Welcome to Select’s advice column, Getting Your Money Right, where financial advisor Kristin O’Keeffe Merrick will be answering your pressing money questions. You can read her last installment here on whether to invest in bonds when interest rates are high. Have a question you want to ask? Send us a note at AskSelect@nbcuni.com.
I am completely confused by the markets these days. They are volatile, good news seems to be bad news, bad news is good news — everything seems to be defying the textbooks. Can you shed some light on this and give me thoughts on the year ahead?
Confused in Colorado
You are not alone, my friend. Many people, including portfolio managers and economists, are just as lost as you are. After wading through the market meltdown of 2022, it feels like we deserve a rally and some peace!
As we all know, 2022 was a year for the history books. Asset markets (both liquid and illiquid) sold off across the board on fears of a recession. This included stocks, bonds, crypto, NFTs, art and classic cars. A recession became a reality when the Federal Reserve started aggressively hiking rates to combat inflation. These rate hikes have continued into 2023, with the Fed deciding on Feb.1 to raise rates by another 25 basis points and leaving the door open for future hikes.
All that said, this doesn’t mean assets will continue to fall. In fact, January was a particularly good month for stocks and bonds.
Why the rally? First, many would argue that stocks were oversold by the end of 2022. Lots of investors have started this year with cash to spend and are looking to buy stocks that are “cheap”. Cheap means different things to different people, but betting on stocks that fell 40-70% last year could be considered a sensible thing to do.
Some would argue that January’s rally was a “dash for trash” (which sounds like a fun T-shirt). But what it means is that investors bought the stocks that got the most beat up in 2022 and didn’t buy stocks based on fundamentals.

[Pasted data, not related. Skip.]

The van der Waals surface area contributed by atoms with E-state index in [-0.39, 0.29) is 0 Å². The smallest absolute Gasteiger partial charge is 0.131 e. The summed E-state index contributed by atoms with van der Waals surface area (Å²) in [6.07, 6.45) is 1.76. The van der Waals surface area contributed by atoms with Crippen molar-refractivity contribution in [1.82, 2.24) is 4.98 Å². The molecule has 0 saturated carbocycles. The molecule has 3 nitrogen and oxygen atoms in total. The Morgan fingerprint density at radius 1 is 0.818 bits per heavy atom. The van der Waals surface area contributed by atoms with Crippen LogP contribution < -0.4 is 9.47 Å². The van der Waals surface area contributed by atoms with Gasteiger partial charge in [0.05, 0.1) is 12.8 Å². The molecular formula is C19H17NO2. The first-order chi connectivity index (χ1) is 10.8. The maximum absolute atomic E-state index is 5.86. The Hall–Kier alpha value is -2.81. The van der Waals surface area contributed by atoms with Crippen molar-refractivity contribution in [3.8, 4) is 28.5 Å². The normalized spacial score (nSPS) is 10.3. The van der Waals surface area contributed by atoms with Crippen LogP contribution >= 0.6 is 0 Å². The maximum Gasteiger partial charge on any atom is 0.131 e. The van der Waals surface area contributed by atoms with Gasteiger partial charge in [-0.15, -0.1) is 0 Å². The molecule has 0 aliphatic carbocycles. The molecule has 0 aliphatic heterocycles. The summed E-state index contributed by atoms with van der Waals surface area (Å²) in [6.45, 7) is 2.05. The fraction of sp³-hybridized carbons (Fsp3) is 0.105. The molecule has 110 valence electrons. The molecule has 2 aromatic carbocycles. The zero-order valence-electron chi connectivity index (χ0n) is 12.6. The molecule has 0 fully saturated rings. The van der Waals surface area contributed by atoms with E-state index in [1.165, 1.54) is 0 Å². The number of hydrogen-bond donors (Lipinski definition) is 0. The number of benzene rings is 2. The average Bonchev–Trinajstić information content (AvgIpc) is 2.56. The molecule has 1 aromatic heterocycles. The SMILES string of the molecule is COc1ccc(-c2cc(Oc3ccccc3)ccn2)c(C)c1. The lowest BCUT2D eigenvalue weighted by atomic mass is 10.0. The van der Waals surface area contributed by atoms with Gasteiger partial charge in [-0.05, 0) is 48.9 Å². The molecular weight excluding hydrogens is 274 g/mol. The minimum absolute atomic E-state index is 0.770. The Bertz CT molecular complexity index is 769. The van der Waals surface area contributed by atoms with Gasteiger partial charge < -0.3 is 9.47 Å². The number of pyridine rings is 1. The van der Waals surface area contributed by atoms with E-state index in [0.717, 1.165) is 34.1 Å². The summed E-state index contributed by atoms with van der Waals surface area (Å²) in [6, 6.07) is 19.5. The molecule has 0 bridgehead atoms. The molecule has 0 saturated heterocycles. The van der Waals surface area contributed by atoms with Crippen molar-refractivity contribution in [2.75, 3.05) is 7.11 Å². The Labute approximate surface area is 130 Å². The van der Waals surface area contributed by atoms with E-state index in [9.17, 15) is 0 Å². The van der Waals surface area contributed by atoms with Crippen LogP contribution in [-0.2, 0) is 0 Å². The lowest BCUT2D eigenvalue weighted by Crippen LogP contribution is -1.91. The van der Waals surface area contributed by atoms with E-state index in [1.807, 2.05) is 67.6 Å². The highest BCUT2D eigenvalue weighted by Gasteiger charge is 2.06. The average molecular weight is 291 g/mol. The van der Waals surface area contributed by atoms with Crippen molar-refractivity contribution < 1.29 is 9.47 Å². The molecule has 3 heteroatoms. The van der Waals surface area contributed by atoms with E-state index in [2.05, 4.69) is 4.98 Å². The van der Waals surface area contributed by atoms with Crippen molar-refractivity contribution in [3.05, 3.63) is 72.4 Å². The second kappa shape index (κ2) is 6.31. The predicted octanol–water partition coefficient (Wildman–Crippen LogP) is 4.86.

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We are dealing with one main issue which is creating other problems — inflation. Policymakers are hiking rates in order to bring down prices. But high interest rates spook investors.
Everyone wants to know when the hiking will stop. Nobody knows when that will happen, but the market has priced in several more hikes. If the Fed decides to raise rates more than what we are predicting, this will not bode well for markets. Under these conditions, we unfortunately will continue to see extremely volatile markets.
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Whenever one is trying to ponder investor behavior, it’s key to remember that markets like consistency. If you throw a lot of surprises at the market, it won’t behave. Thus far, 2023 has been a wild ride. The week of Jan. 31 was just the 23rd week since 1953 that the S&P 500 was up or down at least 1% on all five sessions of a full trading week.
It’s rather ridiculous to see stocks move this much. We need some calm. We need some assurances. We need lower inflation. Until we have these things, markets will be difficult.